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Dexpramipexole As a Steroid-Sparing Agent in Hypereosinophilic Syndromes (HES): An Open-Label Proof-of-Concept Study

Sandhya R. Panch, Michael Bozik, Thomas Brown, Ulrike Demarco, Jamie Hahn, Alexander Komarov, Tamika Magee, Michelle Makiya, Calman Prussin, Armando Signore, Mary Sullivan, Lauren Wetzler, Cynthia E. Dunbar, Steven Dworetzky, Irina Maric and Amy D Klion

Abstract

Hypereosinophilic syndromes (HES) are a heterogeneous group of disorders characterized by peripheral eosinophilia and eosinophil-related end organ damage. Whereas most patients respond to steroid therapy, high doses are often necessary and serious side effects are common. Dexpramipexole (KNS-760704) is an orally bioavailable synthetic amino-benzothiazole that was in development for the treatment of amyotrophic lateral sclerosis (ALS). Despite failure to meet the primary efficacy endpoint in a phase 3 trial in ALS patients, dexpramipexole showed an excellent safety profile and was found to significantly decrease absolute eosinophil counts (AEC) in >70% of the study participants. Consequently, a proof-of-concept study was designed to evaluate the safety and efficacy of dexpramipexole as a steroid-sparing agent in 10 HES subjects.

Subjects with HES on steroid monotherapy were eligible for the study if they required ≥10 mg prednisone or equivalent for control of symptoms and eosinophilia. Subjects with AEC <1000/uL and no active symptoms entered a lead-in period, consisting of a standardized steroid taper with weekly assessment of AEC and symptoms to establish a "minimally effective corticosteroid dose (MECD)". Those with AEC ≥1000/uL entered directly into the treatment phase. Once the MECD was established, treatment with dexpramipexole (150 mg twice daily) was initiated. After 12 weeks of treatment, a standardized corticosteroid taper was attempted to determine the "MECD on dexpramipexole". Clinical assessments, including bone marrow and tissue biopsies of affected organs (when possible), were performed prior to and after 12 weeks of dexpramipexole. The primary efficacy endpoint was defined as a ≥50 % change in prednisone dose to maintain AEC at or below baseline levels and control clinical symptoms.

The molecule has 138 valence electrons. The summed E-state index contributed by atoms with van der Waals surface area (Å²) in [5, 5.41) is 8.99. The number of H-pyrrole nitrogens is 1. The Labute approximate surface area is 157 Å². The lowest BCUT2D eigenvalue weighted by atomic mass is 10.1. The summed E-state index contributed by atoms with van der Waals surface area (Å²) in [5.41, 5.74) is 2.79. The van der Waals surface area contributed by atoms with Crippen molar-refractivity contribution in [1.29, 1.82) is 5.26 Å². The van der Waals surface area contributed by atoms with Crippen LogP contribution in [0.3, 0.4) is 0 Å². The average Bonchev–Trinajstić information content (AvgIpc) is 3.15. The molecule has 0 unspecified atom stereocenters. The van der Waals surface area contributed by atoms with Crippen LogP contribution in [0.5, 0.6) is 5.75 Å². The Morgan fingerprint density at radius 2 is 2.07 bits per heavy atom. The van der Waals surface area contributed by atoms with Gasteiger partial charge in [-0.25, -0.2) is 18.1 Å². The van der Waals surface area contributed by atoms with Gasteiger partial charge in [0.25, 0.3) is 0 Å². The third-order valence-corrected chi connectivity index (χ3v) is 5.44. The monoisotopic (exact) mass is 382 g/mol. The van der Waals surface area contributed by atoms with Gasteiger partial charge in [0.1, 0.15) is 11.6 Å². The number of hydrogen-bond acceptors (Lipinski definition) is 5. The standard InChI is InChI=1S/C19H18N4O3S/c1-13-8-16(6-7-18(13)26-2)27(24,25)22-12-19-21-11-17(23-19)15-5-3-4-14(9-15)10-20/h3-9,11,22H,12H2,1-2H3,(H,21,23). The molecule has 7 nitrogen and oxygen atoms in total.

Study enrollment is complete. Median age at enrollment was 51 years (22-72) with 40% women. Baseline clinical manifestations included eosinophilic gastrointestinal disease (60%), pulmonary involvement (50%), skin, muscle, sinus, and cardiac disease. Median baseline AEC was 670/uL (280-2540) and median MECD at baseline was 18.75 mg of prednisone (10-25). To date, the MECD on dexpramipexole has been determined for 7 subjects, and 3 subjects continue on study and have not completed the steroid taper on dexpramipexole. Two of the 7 evaluable subjects met the primary end point. Both subjects reached a MECD of 0 mg of prednisone and had complete symptom resolution with AEC of 0/uL within 3 months of initiating treatment with dexpramipexole. They remain in clinical remission on dexpramipexole monotherapy for 7 and 12 months, respectively. One additional subject who did not meet the primary endpoint at 3 months, was able to maintain a stable dose of 12.5 mg of prednisone with clinical improvement. She has remained on dexpramipexole and has demonstrated a delayed response with AEC 100/uL on 8.75 mg prednisone (50% of her baseline MECD) at 6 months. The remaining 4 evaluable subjects failed to respond and were taken off study. No deaths or drug related adverse events were observed, although 2 subjects reported transient palpitations and insomnia that resolved without drug discontinuation.

Bone marrow biopsies performed at 12 weeks revealed markedly decreased AEC and basophils in responders as compared to baseline samples, and residual eosinophils appeared left-shifted. Other cell lineages were unchanged. Gastrointestinal biopsies in 1 responder demonstrated complete resolution of tissue eosinophilia after 5 months on dexpramipexole. Flow cytometry demonstrated no difference in CD34+ or CD34+IL-5R+ cell numbers after 12 weeks of treatment, but a decrease in eosinophil expression of Siglec 8, an inhibitory receptor expressed only on mature eosinophils. These changes were not observed in the non-responders. CD34+ cell cultures using normal cord blood samples also suggest a delay in maturation of the eosinophil lineage in the presence of dexpramipexole.

Given the frequency of steroid-induced morbidity in patients with HES, alternate therapeutic options are critical. In this pilot study, dexpramipexole showed remarkable efficacy as a steroid-sparing agent without apparent toxicity in a subset of subjects with steroid-responsive HES. Although the mechanism of action is unknown, preliminary data suggest that dexpramipexole may affect eosinophil maturation in the bone marrow.

Disclosures Bozik: Knopp Biosciences: Employment. Brown: Leidos Biomedical Research Inc.: Employment. Demarco: Knopp Biosciences: Employment. Komarov: Knopp Biosciences: Employment. Magee: Leidos Biomedical Research Inc.: Employment. Prussin: Knopp Biosciences: Employment. Signore: Knopp Biosciences: Employment. Sullivan: Knopp Biosciences: Employment. Wetzler: Leidos Biomedical Research Inc.: Employment. Dunbar: Novartis: Research Funding. Dworetzky: Knopp Biosciences: Employment.

  • * Asterisk with author names denotes non-ASH members.